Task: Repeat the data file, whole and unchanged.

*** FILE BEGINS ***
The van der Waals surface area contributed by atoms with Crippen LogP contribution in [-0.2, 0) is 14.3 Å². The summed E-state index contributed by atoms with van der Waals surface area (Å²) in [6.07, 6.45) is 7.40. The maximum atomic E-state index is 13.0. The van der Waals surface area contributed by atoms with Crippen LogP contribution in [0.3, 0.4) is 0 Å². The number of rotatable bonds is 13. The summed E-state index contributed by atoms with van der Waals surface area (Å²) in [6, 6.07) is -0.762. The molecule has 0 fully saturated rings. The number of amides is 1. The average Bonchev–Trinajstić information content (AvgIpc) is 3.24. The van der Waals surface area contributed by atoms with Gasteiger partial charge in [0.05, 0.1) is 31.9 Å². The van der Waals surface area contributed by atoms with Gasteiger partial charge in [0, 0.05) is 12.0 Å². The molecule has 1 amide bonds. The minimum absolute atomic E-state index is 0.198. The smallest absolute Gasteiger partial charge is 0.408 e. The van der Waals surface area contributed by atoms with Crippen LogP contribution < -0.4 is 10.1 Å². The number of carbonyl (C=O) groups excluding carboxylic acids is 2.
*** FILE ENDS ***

The van der Waals surface area contributed by atoms with Crippen LogP contribution in [-0.2, 0) is 14.3 Å². The summed E-state index contributed by atoms with van der Waals surface area (Å²) in [6.07, 6.45) is 7.40. The maximum atomic E-state index is 13.0. The van der Waals surface area contributed by atoms with Crippen LogP contribution in [0.3, 0.4) is 0 Å². The number of rotatable bonds is 13. The summed E-state index contributed by atoms with van der Waals surface area (Å²) in [6, 6.07) is -0.762. The molecule has 0 fully saturated rings. The number of amides is 1. The average Bonchev–Trinajstić information content (AvgIpc) is 3.24. The van der Waals surface area contributed by atoms with Gasteiger partial charge in [0.05, 0.1) is 31.9 Å². The van der Waals surface area contributed by atoms with Gasteiger partial charge in [0, 0.05) is 12.0 Å². The molecule has 1 amide bonds. The minimum absolute atomic E-state index is 0.198. The smallest absolute Gasteiger partial charge is 0.408 e. The van der Waals surface area contributed by atoms with Crippen LogP contribution < -0.4 is 10.1 Å². The number of carbonyl (C=O) groups excluding carboxylic acids is 2.